In 1976, the Flyers ruled the city. They were looking for their third-straight Stanley Cup. The 1976 Phillies were just beginning their reign as National League East titans, playing in the postseason for the first time since the 1950 World Series and the 76ers had just acquired the incomparable Julius “Dr. J” Erving, who would lead them to the NBA championship series (where they lost to Bill Walton and the Portland Trail Blazers).

Believe it or not, the Eagles were an afterthought to the fanbase, an irrelevant organization going nowhere that filled autumn Sundays, while the Phillies were winning division titles, and the Flyers and Sixers were vying for championships.

Vermeil changed that.

“There’s no bandwagon with the Eagles and the fans are invested here like none of the other sports teams in the city, but those Eagles teams were really bad,” Didinger said. “I remember one of Dick’s first press conferences and the talk was that he would be back in California in a few years. That was the sentiment when he took the job. People talk about Buddy Ryan bringing back the Eagles, no, no, no, it was Dick Vermeil who brought back the Eagles in terms of how the team was regarded here.

“The Eagles really own this town and there was very little sense that Vermeil could turn them around. He not only turned them around; he had them in the playoffs in three years and took them to their first Super Bowl. To me, it was one of the greatest coaching jobs of all-time, because he had nothing to work with.”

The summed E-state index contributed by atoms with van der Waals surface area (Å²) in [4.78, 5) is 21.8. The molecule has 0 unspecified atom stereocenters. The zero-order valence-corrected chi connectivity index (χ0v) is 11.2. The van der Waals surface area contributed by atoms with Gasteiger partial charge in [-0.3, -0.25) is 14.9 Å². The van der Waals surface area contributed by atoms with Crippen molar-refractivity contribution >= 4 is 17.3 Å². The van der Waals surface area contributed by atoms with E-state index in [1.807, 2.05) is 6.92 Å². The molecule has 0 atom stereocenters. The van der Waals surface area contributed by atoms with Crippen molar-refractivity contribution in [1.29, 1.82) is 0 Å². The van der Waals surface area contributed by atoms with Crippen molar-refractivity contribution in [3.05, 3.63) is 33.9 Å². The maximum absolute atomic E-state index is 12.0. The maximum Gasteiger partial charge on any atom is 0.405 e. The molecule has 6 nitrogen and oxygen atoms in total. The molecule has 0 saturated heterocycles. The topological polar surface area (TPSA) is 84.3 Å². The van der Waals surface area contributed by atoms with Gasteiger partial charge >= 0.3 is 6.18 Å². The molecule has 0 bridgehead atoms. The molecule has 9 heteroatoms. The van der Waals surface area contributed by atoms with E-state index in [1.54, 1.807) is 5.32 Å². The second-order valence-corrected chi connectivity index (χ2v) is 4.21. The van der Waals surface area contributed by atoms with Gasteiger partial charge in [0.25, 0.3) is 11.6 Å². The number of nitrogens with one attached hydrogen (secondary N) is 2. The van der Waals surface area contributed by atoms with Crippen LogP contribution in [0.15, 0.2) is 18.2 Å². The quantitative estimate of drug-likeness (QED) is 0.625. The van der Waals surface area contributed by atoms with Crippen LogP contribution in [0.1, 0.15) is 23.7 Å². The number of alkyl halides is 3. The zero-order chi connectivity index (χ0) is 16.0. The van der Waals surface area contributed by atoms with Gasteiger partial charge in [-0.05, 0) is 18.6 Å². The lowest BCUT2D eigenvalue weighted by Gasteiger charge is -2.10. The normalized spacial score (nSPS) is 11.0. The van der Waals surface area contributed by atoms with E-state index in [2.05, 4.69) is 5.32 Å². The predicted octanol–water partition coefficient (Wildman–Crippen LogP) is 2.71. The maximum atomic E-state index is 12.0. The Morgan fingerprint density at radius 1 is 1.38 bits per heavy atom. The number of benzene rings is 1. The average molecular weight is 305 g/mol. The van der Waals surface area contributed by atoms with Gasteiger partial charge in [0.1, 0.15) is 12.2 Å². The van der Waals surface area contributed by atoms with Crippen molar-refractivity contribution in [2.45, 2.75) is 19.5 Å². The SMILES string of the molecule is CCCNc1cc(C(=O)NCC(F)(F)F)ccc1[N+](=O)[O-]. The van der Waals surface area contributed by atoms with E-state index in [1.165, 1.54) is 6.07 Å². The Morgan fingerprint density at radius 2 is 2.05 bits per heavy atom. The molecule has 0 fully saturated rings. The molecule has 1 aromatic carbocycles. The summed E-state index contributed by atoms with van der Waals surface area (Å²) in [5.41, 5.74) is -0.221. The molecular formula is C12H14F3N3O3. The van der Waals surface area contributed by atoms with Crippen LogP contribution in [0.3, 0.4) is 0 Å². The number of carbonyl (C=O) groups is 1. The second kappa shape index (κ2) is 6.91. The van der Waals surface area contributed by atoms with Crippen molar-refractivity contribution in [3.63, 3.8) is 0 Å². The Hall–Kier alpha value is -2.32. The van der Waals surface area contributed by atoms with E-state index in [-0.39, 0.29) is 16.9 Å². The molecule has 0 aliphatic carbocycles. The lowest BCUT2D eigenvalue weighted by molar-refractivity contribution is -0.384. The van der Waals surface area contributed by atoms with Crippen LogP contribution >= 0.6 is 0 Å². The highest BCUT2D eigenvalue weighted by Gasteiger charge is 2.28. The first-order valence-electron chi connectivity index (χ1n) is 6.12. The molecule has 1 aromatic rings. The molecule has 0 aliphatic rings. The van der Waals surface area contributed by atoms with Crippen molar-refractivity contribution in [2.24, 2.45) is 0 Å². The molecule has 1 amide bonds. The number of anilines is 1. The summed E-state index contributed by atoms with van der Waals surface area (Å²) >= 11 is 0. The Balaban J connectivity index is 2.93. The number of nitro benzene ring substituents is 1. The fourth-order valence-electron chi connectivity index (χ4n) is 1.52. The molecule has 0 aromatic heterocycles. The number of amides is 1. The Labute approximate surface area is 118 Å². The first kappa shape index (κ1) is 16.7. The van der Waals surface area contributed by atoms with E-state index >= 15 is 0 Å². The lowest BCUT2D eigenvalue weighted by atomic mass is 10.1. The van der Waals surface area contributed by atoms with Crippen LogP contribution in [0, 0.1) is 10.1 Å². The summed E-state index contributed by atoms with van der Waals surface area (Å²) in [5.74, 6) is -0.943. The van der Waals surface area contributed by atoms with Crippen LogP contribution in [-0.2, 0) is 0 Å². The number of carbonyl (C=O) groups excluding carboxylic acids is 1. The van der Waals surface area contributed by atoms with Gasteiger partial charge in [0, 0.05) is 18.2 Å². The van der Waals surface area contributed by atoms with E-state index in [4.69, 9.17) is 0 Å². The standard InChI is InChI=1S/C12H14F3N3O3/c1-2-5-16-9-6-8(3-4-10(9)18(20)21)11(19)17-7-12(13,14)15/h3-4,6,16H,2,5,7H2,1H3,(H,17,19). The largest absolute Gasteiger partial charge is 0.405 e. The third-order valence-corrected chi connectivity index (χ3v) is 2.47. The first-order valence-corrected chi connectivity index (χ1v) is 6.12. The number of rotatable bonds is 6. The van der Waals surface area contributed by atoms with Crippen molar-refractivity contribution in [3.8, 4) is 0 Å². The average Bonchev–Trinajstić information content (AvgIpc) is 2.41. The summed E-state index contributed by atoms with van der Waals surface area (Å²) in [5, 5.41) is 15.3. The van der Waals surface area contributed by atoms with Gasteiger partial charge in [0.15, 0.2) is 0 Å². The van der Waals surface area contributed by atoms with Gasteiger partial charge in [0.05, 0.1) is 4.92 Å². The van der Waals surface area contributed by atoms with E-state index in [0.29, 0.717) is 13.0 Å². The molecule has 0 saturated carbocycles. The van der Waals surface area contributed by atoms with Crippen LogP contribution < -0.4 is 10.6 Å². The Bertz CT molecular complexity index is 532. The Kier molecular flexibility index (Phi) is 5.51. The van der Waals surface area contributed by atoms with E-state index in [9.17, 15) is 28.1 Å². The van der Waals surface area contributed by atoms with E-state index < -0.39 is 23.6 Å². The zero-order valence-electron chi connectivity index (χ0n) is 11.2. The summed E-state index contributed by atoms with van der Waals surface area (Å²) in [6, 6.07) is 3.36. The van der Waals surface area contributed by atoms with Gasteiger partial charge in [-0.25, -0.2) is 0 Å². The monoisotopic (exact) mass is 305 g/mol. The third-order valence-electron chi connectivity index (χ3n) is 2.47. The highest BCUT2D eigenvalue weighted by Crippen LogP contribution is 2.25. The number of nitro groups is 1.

Vermeil was like a second father to Eagles’ Hall of Famer Ron Jaworski, who guided the Eagles to their first Super Bowl.

“I can tell you Coach Vermeil made us winners without a whole lot of talent,” Jaworski said. “The first year I got here our first pick came in the fourth round. I remember coming here to Philadelphia when I was with the Rams on a Monday night, and we smashed them (42-3 on Nov. 3, 1975). Our bench was being hit with dog bones and golf balls from the 700 level (laughs). I remember thinking how bad I thought the Eagles were. Coach Vermeil turned the whole thing around.

“The standard of the Hall of Fame has to be high. I couldn’t be more excited for ‘coach’ to get in. I was 19, a sophomore in college, when my dad passed away. My mother is awesome, but there is a difference with a dad who’s a tough, hard-nosed guy and I didn’t have that. In Dick Vermeil, I had a tough, hard-nosed guy that I didn’t have. He would chew your ass out and give you a hug 10 minutes later. He’s compassionate. I needed that in my life. He was more than just a coach to me. To this day, we’re very, very close.